Fourteen Moments that Defined Twitter

Yesterday was a big day for Twitter. Here are a few of the biggest moments for this 7-year-old social medium.

Over the past seven years, Twitter has evolved into a medium where anyone with an Internet connection can tune in to see celebrities spar, tragedies unfold, and news break–on both a local and global scale. On the eve of the company’s initial public offering on the New York Stock Exchange, which is poised to surpass Google’s as the second-largest Internet IPO in history, we took a look at 12 moments that shaped Twitter history.

1. Hello, world

Cofounder Jack Dorsey sends his first-ever tweet to the world in 2006.


Twitter launched in 2006, but in the words of co-founder Jack Dorsey, the famed Austin conference “chose to blow it up”. By the end of the week, Twitter traffic had tripled.

3. Miracle On The Hudson

Captain Chelsea “Sully” Sullenberger wasn’t the only person who made headlines when he successfully landed a plane full of passengers on the Hudson River after a double-bird strike. Twitter user Janis Krums snapped a photo of the plane moments after landing that was shared and used by media organizations all over the world, sealing Twitter’s reputation as a breaking news source. Twitter would go on to become an instrumental platform for citizen and professional journalists alike during major events like the Arab Spring and the London riots.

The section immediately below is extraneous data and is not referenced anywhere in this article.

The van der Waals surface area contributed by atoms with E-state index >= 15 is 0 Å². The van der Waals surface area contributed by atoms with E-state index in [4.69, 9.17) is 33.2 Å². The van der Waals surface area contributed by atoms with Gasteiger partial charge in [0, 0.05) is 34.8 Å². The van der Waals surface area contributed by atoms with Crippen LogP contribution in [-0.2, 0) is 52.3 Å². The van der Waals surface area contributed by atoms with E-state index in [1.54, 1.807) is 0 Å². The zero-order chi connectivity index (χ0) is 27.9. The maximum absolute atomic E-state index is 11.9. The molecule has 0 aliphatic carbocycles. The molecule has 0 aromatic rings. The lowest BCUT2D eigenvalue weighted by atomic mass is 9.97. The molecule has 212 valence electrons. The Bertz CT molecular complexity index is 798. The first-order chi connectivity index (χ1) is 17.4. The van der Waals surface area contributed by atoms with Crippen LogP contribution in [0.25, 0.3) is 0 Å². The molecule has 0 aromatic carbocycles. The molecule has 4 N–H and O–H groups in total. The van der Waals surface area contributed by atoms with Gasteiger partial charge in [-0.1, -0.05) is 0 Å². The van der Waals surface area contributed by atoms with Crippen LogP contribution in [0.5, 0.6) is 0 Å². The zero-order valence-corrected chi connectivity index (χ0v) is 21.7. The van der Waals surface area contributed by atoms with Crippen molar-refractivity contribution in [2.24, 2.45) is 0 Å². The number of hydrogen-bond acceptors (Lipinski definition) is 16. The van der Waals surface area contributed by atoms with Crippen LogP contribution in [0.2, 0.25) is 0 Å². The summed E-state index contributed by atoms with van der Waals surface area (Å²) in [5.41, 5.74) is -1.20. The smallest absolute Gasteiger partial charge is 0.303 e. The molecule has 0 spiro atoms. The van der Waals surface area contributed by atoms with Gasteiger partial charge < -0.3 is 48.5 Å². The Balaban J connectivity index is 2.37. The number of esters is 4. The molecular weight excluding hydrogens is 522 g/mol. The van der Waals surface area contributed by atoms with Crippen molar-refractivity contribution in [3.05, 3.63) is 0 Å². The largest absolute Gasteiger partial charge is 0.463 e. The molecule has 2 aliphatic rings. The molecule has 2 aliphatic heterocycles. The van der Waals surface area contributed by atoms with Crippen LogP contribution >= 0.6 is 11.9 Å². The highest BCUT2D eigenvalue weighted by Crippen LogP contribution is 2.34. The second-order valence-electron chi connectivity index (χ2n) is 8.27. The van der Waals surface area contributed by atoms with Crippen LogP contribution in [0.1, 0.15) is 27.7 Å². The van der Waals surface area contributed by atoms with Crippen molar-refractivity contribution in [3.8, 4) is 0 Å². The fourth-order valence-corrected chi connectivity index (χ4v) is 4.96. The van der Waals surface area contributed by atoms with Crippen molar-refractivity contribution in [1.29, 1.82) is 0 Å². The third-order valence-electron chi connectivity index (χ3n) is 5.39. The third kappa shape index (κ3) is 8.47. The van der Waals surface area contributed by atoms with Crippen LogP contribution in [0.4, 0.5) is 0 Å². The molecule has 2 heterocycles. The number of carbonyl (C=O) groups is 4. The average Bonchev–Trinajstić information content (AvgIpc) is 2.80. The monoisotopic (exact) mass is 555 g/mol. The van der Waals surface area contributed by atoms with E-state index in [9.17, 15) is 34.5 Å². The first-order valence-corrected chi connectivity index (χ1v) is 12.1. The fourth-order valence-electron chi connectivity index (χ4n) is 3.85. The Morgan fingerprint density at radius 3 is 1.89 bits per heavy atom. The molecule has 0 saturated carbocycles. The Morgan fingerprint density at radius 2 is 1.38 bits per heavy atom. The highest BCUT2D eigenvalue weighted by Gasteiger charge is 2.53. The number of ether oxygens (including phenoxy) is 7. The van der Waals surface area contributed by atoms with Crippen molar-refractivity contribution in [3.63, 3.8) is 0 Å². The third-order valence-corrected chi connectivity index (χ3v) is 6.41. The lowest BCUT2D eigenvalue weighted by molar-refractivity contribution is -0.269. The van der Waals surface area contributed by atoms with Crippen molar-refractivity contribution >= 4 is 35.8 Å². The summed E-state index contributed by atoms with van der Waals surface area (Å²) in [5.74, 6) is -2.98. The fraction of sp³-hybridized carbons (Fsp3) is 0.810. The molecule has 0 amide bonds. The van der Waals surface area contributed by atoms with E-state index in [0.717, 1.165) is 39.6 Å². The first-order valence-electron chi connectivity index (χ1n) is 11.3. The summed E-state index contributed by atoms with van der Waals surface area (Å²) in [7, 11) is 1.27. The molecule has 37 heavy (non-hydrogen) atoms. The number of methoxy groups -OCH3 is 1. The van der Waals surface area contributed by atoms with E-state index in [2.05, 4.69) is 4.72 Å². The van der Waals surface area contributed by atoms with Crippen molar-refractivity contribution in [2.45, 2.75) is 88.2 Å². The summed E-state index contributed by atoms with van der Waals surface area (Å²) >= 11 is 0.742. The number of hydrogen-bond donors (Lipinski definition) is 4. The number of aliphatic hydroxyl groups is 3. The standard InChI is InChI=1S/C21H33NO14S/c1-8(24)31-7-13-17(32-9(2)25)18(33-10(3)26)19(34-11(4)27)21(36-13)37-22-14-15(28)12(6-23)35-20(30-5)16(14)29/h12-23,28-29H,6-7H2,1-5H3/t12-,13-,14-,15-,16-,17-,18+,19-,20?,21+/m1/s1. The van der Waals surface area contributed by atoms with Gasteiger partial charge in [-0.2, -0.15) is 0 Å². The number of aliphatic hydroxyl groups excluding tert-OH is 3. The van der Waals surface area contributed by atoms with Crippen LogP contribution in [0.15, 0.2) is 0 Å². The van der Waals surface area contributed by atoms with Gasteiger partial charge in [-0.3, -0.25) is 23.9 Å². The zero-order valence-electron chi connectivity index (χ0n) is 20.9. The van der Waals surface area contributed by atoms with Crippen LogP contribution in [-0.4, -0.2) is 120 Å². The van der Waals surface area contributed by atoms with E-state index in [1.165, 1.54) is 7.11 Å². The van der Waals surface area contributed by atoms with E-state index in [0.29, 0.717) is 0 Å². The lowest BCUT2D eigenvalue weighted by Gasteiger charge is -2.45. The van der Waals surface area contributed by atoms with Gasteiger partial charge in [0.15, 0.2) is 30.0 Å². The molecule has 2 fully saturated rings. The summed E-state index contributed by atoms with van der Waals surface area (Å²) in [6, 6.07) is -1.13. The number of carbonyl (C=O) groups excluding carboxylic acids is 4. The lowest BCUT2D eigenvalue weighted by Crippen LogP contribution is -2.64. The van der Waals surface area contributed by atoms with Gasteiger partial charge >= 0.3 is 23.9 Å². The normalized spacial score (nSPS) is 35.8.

4. “RT If You Like Twitter”

“Retweet is a button that makes forwarding a particularly interesting tweet to all your followers very easy,” Stone wrote in a 2009 blog post. “In turn, we hope interesting, newsworthy, or even just plain funny information will spread quickly through the network making its way efficiently to the people who want or need to know.” What started as a small release eventually became one of the most important, defining features of the current version of Twitter.


In a testament to Oprah Winfrey’s influencing power, an on-air interview between Winfrey and then-Twitter CEO Evan (“Ev”) Williams helped Twitter’s traffic jump 43% week-over-week in November 2009. It also gave us one of the most memorable Twitter exchanges of all-time.

Read more from the source: Fast Company

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